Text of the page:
Investors in Search of 7-Minute Abs

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One of my favorite scenes in the movie There’s Something About Mary  is when Ted, played by Ben Stiller, picks up a hitchhiker. The hitchhiker goes on to tell Ted about his brilliant business idea inspired by the 90s workout phenomenon, 8-Minute Abs:

Hitchhiker: You heard of this thing, the 8-Minute Abs?

Ted: Yeah, sure, 8-Minute Abs. Yeah, the exercise video.

Hitchhiker: Yeah, this is going to blow that right out of the water. Listen to this: 7… Minute… Abs.

Ted: Right. Yes. OK, all right. I see where you’re going.

Hitchhiker: Think about it. You walk into a video store, you see 8-Minute Abs sittin’ there, there’s 7-Minute Abs right beside it. Which one are you gonna pick, man?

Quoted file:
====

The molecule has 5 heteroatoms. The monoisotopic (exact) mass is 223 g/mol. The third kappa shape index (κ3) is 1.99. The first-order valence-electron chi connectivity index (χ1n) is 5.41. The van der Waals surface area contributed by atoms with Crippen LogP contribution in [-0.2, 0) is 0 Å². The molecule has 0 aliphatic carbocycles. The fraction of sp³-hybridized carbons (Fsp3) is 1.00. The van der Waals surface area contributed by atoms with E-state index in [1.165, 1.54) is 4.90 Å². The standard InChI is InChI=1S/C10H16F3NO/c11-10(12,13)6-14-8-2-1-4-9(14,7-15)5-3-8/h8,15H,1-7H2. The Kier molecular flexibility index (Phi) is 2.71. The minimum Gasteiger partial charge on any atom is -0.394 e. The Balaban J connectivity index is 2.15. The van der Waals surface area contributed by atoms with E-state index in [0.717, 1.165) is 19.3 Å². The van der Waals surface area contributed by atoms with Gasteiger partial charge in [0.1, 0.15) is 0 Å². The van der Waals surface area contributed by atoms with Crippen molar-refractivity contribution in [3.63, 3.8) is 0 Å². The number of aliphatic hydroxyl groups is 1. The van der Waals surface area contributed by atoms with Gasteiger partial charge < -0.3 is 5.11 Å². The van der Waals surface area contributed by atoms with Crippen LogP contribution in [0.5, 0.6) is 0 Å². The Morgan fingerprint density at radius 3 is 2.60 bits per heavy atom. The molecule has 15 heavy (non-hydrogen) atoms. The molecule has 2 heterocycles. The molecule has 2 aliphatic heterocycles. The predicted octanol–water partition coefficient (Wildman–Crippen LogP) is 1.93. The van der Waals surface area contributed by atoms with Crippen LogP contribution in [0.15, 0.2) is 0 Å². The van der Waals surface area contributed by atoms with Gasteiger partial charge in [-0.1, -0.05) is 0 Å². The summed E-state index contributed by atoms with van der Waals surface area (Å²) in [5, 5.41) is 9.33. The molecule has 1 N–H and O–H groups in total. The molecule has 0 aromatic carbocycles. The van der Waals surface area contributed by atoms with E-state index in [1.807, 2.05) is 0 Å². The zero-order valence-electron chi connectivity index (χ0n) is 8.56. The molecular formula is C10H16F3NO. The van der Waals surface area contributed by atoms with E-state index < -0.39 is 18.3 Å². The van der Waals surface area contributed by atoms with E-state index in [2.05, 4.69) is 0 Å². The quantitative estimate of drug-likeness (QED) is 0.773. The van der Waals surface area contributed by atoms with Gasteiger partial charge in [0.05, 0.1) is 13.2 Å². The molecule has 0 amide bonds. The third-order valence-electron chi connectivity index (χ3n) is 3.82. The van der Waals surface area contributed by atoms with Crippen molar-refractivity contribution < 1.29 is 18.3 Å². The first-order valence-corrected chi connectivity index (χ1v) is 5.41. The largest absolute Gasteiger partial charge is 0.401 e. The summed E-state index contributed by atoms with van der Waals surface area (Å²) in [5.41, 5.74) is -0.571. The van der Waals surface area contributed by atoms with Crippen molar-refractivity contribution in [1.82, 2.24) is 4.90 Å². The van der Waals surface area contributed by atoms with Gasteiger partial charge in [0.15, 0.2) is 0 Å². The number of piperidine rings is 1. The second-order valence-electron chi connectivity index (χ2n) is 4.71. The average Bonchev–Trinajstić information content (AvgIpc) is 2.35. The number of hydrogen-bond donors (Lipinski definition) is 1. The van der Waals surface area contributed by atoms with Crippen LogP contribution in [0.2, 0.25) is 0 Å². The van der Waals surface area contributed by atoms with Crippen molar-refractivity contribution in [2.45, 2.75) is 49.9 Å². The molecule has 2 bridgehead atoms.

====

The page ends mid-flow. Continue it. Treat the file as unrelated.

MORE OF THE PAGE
Ted: I would go for the 7.

Hitchhiker: Bingo, man, bingo. 7-Minute Abs. And we guarantee just as good a workout as the 8-minute folk.

Ted: You guarantee it? That’s – how do you do that?

Hitchhiker: If you’re not happy with the first 7 minutes, we’re gonna send you the extra minute free. You see? That’s it. That’s our motto. That’s where we’re comin’ from. That’s from “A” to “B”.

Ted: That’s right. That’s – that’s good. That’s good. Unless, of course, somebody comes up with 6-Minute Abs. Then you’re in trouble, huh?

I was reminded of the 7-Minute Abs pitch this week when I read about Andrew Caspersen, a private equity executive at PTJ Partners, who is accused of stealing $25 million from investors. The sales pitch he made to dupe a hedge fund investor out of this money is one of the oldest tricks in the book — promise something for nothing:

Four months later, Caspersen e-mailed the manager of an international hedge fund and offered him the chance to earn a temptingly high return, according to the criminal complaint. The investment, which he claimed was related to the restructuring of the Irving Place fund, “offers private equity returns (15%) but without the risk,” Caspersen said in an e-mail to another potential investor that was quoted in court documents.